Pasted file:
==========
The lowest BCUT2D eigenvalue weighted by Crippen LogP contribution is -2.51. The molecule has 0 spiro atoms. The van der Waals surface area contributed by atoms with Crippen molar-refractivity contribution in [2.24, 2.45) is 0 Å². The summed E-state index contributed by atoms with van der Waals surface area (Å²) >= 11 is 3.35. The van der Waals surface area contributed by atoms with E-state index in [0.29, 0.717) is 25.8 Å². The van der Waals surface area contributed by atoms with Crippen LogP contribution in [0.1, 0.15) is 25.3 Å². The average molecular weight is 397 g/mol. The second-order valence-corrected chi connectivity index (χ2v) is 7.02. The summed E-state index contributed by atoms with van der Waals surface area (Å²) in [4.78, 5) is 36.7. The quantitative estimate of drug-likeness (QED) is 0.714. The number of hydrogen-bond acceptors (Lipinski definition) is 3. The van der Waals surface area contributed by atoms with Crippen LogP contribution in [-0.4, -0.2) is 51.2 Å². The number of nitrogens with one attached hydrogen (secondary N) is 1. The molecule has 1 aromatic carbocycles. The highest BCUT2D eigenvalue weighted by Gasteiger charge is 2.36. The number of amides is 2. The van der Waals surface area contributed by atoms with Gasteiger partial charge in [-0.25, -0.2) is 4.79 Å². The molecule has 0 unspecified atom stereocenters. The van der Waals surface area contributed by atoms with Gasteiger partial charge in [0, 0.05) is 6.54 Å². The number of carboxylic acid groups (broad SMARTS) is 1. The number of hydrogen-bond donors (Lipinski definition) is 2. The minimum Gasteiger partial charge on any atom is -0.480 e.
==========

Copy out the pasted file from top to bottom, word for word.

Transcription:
The lowest BCUT2D eigenvalue weighted by Crippen LogP contribution is -2.51. The molecule has 0 spiro atoms. The van der Waals surface area contributed by atoms with Crippen molar-refractivity contribution in [2.24, 2.45) is 0 Å². The summed E-state index contributed by atoms with van der Waals surface area (Å²) >= 11 is 3.35. The van der Waals surface area contributed by atoms with E-state index in [0.29, 0.717) is 25.8 Å². The van der Waals surface area contributed by atoms with Crippen LogP contribution in [0.1, 0.15) is 25.3 Å². The average molecular weight is 397 g/mol. The second-order valence-corrected chi connectivity index (χ2v) is 7.02. The summed E-state index contributed by atoms with van der Waals surface area (Å²) in [4.78, 5) is 36.7. The quantitative estimate of drug-likeness (QED) is 0.714. The number of hydrogen-bond acceptors (Lipinski definition) is 3. The van der Waals surface area contributed by atoms with Crippen LogP contribution in [-0.4, -0.2) is 51.2 Å². The number of nitrogens with one attached hydrogen (secondary N) is 1. The molecule has 1 aromatic carbocycles. The highest BCUT2D eigenvalue weighted by Gasteiger charge is 2.36. The number of amides is 2. The van der Waals surface area contributed by atoms with Gasteiger partial charge in [-0.25, -0.2) is 4.79 Å². The molecule has 0 unspecified atom stereocenters. The van der Waals surface area contributed by atoms with Gasteiger partial charge in [0, 0.05) is 6.54 Å². The number of carboxylic acid groups (broad SMARTS) is 1. The number of hydrogen-bond donors (Lipinski definition) is 2. The minimum Gasteiger partial charge on any atom is -0.480 e.